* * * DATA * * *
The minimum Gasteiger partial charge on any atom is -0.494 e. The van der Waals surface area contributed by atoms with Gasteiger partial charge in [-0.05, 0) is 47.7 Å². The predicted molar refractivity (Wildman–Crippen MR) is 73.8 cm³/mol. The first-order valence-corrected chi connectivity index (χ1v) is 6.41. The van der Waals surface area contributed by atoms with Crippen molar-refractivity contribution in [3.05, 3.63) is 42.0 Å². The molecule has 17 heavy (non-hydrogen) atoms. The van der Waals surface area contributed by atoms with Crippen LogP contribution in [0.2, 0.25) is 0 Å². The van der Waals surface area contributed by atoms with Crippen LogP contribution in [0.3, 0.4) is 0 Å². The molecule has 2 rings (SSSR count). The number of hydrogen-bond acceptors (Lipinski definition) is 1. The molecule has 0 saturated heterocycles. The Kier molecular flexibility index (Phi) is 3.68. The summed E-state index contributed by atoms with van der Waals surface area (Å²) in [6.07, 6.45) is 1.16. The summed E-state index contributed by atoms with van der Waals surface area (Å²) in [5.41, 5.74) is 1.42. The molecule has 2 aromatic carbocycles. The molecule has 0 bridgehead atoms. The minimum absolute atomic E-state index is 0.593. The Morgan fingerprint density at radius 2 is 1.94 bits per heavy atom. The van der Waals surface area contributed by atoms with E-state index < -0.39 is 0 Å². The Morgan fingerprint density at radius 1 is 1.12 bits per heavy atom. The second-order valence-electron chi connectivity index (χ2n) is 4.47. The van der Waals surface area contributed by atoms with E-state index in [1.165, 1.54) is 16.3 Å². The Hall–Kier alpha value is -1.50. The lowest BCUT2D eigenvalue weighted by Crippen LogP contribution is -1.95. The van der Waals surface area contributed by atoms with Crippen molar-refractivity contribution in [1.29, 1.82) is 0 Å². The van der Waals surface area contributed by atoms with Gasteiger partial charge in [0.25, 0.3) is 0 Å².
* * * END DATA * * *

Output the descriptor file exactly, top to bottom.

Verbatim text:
The minimum Gasteiger partial charge on any atom is -0.494 e. The van der Waals surface area contributed by atoms with Gasteiger partial charge in [-0.05, 0) is 47.7 Å². The predicted molar refractivity (Wildman–Crippen MR) is 73.8 cm³/mol. The first-order valence-corrected chi connectivity index (χ1v) is 6.41. The van der Waals surface area contributed by atoms with Crippen molar-refractivity contribution in [3.05, 3.63) is 42.0 Å². The molecule has 17 heavy (non-hydrogen) atoms. The van der Waals surface area contributed by atoms with Crippen LogP contribution in [0.2, 0.25) is 0 Å². The van der Waals surface area contributed by atoms with Crippen LogP contribution in [0.3, 0.4) is 0 Å². The molecule has 2 rings (SSSR count). The number of hydrogen-bond acceptors (Lipinski definition) is 1. The molecule has 0 saturated heterocycles. The Kier molecular flexibility index (Phi) is 3.68. The summed E-state index contributed by atoms with van der Waals surface area (Å²) in [6.07, 6.45) is 1.16. The summed E-state index contributed by atoms with van der Waals surface area (Å²) in [5.41, 5.74) is 1.42. The molecule has 2 aromatic carbocycles. The molecule has 0 bridgehead atoms. The minimum absolute atomic E-state index is 0.593. The Morgan fingerprint density at radius 2 is 1.94 bits per heavy atom. The van der Waals surface area contributed by atoms with E-state index < -0.39 is 0 Å². The Morgan fingerprint density at radius 1 is 1.12 bits per heavy atom. The second-order valence-electron chi connectivity index (χ2n) is 4.47. The van der Waals surface area contributed by atoms with E-state index in [1.165, 1.54) is 16.3 Å². The Hall–Kier alpha value is -1.50. The lowest BCUT2D eigenvalue weighted by Crippen LogP contribution is -1.95. The van der Waals surface area contributed by atoms with Crippen molar-refractivity contribution in [1.29, 1.82) is 0 Å². The van der Waals surface area contributed by atoms with Gasteiger partial charge in [0.25, 0.3) is 0 Å².